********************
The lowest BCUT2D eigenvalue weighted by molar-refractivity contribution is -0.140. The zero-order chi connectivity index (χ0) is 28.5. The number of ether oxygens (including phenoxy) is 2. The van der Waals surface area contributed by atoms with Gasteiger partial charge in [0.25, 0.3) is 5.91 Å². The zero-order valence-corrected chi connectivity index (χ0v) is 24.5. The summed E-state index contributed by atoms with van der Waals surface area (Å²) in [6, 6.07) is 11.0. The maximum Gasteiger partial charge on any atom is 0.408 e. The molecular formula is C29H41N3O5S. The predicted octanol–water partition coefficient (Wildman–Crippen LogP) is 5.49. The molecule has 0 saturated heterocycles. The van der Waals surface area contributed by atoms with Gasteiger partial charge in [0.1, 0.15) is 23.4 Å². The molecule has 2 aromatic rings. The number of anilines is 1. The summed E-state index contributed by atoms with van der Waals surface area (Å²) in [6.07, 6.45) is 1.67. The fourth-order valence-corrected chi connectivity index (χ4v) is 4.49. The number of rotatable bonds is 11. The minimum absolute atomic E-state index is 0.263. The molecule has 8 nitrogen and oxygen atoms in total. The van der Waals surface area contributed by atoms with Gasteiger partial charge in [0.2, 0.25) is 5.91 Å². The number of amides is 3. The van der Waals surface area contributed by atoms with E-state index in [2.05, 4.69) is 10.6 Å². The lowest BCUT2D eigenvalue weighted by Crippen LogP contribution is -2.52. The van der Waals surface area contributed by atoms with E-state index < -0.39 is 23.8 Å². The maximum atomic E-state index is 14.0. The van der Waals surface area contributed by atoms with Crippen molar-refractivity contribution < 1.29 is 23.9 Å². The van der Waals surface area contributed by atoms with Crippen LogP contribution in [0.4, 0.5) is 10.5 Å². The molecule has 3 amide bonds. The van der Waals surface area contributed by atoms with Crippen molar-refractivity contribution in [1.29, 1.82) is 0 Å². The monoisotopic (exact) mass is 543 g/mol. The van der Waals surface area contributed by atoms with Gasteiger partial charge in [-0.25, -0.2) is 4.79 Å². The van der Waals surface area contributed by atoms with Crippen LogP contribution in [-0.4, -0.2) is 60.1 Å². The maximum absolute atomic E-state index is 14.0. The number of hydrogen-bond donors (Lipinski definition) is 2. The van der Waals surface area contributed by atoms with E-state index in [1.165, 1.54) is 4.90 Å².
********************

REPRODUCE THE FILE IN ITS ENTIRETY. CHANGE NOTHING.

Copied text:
The lowest BCUT2D eigenvalue weighted by molar-refractivity contribution is -0.140. The zero-order chi connectivity index (χ0) is 28.5. The number of ether oxygens (including phenoxy) is 2. The van der Waals surface area contributed by atoms with Gasteiger partial charge in [0.25, 0.3) is 5.91 Å². The zero-order valence-corrected chi connectivity index (χ0v) is 24.5. The summed E-state index contributed by atoms with van der Waals surface area (Å²) in [6, 6.07) is 11.0. The maximum Gasteiger partial charge on any atom is 0.408 e. The molecular formula is C29H41N3O5S. The predicted octanol–water partition coefficient (Wildman–Crippen LogP) is 5.49. The molecule has 0 saturated heterocycles. The van der Waals surface area contributed by atoms with Gasteiger partial charge in [0.1, 0.15) is 23.4 Å². The molecule has 2 aromatic rings. The number of anilines is 1. The summed E-state index contributed by atoms with van der Waals surface area (Å²) in [6.07, 6.45) is 1.67. The fourth-order valence-corrected chi connectivity index (χ4v) is 4.49. The number of rotatable bonds is 11. The minimum absolute atomic E-state index is 0.263. The molecule has 8 nitrogen and oxygen atoms in total. The van der Waals surface area contributed by atoms with Gasteiger partial charge in [0.2, 0.25) is 5.91 Å². The number of amides is 3. The van der Waals surface area contributed by atoms with E-state index in [2.05, 4.69) is 10.6 Å². The lowest BCUT2D eigenvalue weighted by Crippen LogP contribution is -2.52. The van der Waals surface area contributed by atoms with E-state index < -0.39 is 23.8 Å². The maximum atomic E-state index is 14.0. The van der Waals surface area contributed by atoms with Crippen molar-refractivity contribution < 1.29 is 23.9 Å². The van der Waals surface area contributed by atoms with Crippen LogP contribution in [0.4, 0.5) is 10.5 Å². The molecule has 3 amide bonds. The van der Waals surface area contributed by atoms with Crippen molar-refractivity contribution in [1.29, 1.82) is 0 Å². The monoisotopic (exact) mass is 543 g/mol. The van der Waals surface area contributed by atoms with Gasteiger partial charge in [-0.25, -0.2) is 4.79 Å². The van der Waals surface area contributed by atoms with Crippen LogP contribution in [-0.4, -0.2) is 60.1 Å². The maximum absolute atomic E-state index is 14.0. The number of hydrogen-bond donors (Lipinski definition) is 2. The van der Waals surface area contributed by atoms with E-state index in [1.165, 1.54) is 4.90 Å².